I apologize if my post has scared/intimidated/whatever you. I hope you'll overcome the challenges you'll encounter. Good luck.

1 year ago

https://www.duolingo.com/FlorianVdb1

Fortunately the grammar, how incomprehensive and confusing it may be, seldom changes, unlike the spelling... On school we learn one way, but every few years some language-people decide to change the way words should be written. The correct spelling is shown in the notorious "Groene Boekje" (Green book), which almost has more versions so far than the Bible has... So this is really anoying for people who think this is important...

1 year ago

https://www.duolingo.com/MouPeMantissa

Congrats on your move, fam.

It's mostly hearing Dutch I struggle with as well. It's so hard for me to pick out and translate, even when simple words are being used.

I'd suggest sticking to it - that's the only surefire way to learn how to comprehend the language. As much as it sucks, RTL Boulevard is a surprisingly beneficial show that I've been watching recently. Find shows, music, movies - anything that particularly stands out to you, and inject it into your brain; make it a habit.

1 year ago

https://www.duolingo.com/CosmoKaiza
CosmoKaiza
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Thank you I will try that !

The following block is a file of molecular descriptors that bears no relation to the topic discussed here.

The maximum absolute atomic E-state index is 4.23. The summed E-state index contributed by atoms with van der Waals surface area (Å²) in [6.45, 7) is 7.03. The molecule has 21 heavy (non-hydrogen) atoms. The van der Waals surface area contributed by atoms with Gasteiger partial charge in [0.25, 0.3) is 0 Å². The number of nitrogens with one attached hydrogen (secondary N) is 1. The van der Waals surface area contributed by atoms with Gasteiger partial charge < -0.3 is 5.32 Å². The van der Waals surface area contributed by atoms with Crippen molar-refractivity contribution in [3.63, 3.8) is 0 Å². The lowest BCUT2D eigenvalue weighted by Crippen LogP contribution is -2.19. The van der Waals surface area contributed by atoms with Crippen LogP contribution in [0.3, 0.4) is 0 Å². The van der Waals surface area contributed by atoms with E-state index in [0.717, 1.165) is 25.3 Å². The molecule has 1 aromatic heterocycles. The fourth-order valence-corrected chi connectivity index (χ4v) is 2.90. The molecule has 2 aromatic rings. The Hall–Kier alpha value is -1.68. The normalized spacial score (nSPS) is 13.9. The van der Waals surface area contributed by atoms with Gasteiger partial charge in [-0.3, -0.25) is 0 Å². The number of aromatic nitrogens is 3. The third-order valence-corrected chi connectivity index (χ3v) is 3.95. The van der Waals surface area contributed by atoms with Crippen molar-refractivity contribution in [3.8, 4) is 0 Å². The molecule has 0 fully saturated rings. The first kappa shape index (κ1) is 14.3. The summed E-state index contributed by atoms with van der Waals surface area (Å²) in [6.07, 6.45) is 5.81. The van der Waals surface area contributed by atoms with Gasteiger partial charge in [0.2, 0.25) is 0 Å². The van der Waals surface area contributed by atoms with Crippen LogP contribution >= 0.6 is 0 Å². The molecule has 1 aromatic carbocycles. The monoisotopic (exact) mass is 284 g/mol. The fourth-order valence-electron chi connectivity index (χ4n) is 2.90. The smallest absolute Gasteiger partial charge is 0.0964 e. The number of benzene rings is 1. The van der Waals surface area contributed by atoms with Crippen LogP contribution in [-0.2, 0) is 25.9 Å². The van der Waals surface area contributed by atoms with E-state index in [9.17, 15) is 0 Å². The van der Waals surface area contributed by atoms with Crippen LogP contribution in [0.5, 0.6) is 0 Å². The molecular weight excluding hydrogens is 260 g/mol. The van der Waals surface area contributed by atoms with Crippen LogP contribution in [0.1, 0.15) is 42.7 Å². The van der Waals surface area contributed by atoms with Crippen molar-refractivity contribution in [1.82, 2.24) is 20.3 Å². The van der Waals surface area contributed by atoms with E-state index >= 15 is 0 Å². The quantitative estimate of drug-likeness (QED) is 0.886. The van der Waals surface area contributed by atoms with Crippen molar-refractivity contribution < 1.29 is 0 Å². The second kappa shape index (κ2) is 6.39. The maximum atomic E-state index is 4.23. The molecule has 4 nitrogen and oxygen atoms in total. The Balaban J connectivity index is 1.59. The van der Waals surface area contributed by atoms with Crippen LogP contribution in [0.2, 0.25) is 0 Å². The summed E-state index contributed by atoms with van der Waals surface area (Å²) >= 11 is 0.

1 year ago

https://www.duolingo.com/LeviPolasak

My challenges are the split verbs, like voorlezen, and the prepositions, like aan het, naar, toe, te, in, bij, etc etc

1 year ago

https://www.duolingo.com/Bailarina_92

Reading is really simple for me too. I speak German fluently and because of the similarities between the two languages, I can understand people speaking Dutch. But the most of the time, it depends on the voice of the person. There are sounds I can't recognize. I had the same problem in German at the beginning. Per example, I find men are harder to understand than women. In Germany (in Berlin), where I live, I noticed that a lot of women speak quite clearly and men speak maybe too fast and also mumble. In my opinion, spelling ist the hardest because it's just like I would have to spell German (and sometimes French or English) words a weird way. It's confusing.

1 year ago

https://www.duolingo.com/grey236
grey236
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For me it's prepositions (although I'm getting used to them), hearing a native speaker, and currently all these little small yet somewhat important grammar rules like certain tenses, te/om te, and wezen/zijn, etc.

1 year ago

https://www.duolingo.com/CosmoKaiza
CosmoKaiza
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Prepositions look scary. But I think I will do okay, I survived the trauma of German and English prepositions

1 year ago

https://www.duolingo.com/DiMo28
DiMo28
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As someone in the middle stages of learning Dutch, I'd say word order is the hardest for me. Of course, hearing speech is hard too as it is learning any language. Memorizing all of the adverbs has also been a challenge for me.

1 year ago

https://www.duolingo.com/Julie753931

If your native tongue is English, the Dutch are either "showing off" or "trying to be helpful" So, practicing once they hear your American or British accent becomes far and few in between

8 months ago